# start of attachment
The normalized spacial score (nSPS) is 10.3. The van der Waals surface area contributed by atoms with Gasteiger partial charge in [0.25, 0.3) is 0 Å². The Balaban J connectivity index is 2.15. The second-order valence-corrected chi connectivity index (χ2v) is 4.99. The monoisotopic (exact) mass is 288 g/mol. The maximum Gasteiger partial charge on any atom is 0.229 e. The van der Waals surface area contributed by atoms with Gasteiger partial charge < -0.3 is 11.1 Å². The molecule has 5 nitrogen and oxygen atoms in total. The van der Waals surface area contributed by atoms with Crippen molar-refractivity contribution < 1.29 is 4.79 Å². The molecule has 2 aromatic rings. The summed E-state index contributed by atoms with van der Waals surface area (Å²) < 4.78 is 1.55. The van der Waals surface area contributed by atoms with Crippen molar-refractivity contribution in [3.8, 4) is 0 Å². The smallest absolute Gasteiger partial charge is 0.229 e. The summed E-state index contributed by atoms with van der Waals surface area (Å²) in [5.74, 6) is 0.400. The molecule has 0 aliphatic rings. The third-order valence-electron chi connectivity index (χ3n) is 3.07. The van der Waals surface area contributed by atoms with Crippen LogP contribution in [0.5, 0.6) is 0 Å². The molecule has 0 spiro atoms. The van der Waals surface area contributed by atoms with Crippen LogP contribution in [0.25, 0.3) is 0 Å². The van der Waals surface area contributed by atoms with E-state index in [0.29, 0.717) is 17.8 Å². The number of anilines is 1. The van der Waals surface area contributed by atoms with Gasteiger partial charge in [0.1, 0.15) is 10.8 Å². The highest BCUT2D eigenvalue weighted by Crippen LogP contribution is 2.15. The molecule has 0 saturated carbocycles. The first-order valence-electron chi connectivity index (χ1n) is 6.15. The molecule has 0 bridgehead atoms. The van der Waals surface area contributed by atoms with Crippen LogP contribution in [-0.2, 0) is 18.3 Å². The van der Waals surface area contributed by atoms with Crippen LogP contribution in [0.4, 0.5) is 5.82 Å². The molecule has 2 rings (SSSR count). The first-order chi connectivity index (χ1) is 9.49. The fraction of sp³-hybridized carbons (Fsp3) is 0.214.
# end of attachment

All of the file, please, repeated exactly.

The normalized spacial score (nSPS) is 10.3. The van der Waals surface area contributed by atoms with Gasteiger partial charge in [0.25, 0.3) is 0 Å². The Balaban J connectivity index is 2.15. The second-order valence-corrected chi connectivity index (χ2v) is 4.99. The monoisotopic (exact) mass is 288 g/mol. The maximum Gasteiger partial charge on any atom is 0.229 e. The van der Waals surface area contributed by atoms with Gasteiger partial charge < -0.3 is 11.1 Å². The molecule has 5 nitrogen and oxygen atoms in total. The van der Waals surface area contributed by atoms with Crippen molar-refractivity contribution < 1.29 is 4.79 Å². The molecule has 2 aromatic rings. The summed E-state index contributed by atoms with van der Waals surface area (Å²) < 4.78 is 1.55. The van der Waals surface area contributed by atoms with Crippen molar-refractivity contribution in [3.8, 4) is 0 Å². The smallest absolute Gasteiger partial charge is 0.229 e. The summed E-state index contributed by atoms with van der Waals surface area (Å²) in [5.74, 6) is 0.400. The molecule has 0 aliphatic rings. The third-order valence-electron chi connectivity index (χ3n) is 3.07. The van der Waals surface area contributed by atoms with Crippen LogP contribution in [0.5, 0.6) is 0 Å². The molecule has 0 spiro atoms. The van der Waals surface area contributed by atoms with Crippen LogP contribution in [0.25, 0.3) is 0 Å². The van der Waals surface area contributed by atoms with E-state index in [0.29, 0.717) is 17.8 Å². The number of anilines is 1. The van der Waals surface area contributed by atoms with Gasteiger partial charge in [0.1, 0.15) is 10.8 Å². The highest BCUT2D eigenvalue weighted by Crippen LogP contribution is 2.15. The molecule has 0 saturated carbocycles. The first-order valence-electron chi connectivity index (χ1n) is 6.15. The molecule has 0 bridgehead atoms. The van der Waals surface area contributed by atoms with Crippen LogP contribution in [-0.2, 0) is 18.3 Å². The van der Waals surface area contributed by atoms with Crippen LogP contribution in [0.4, 0.5) is 5.82 Å². The molecule has 2 rings (SSSR count). The first-order chi connectivity index (χ1) is 9.49. The fraction of sp³-hybridized carbons (Fsp3) is 0.214.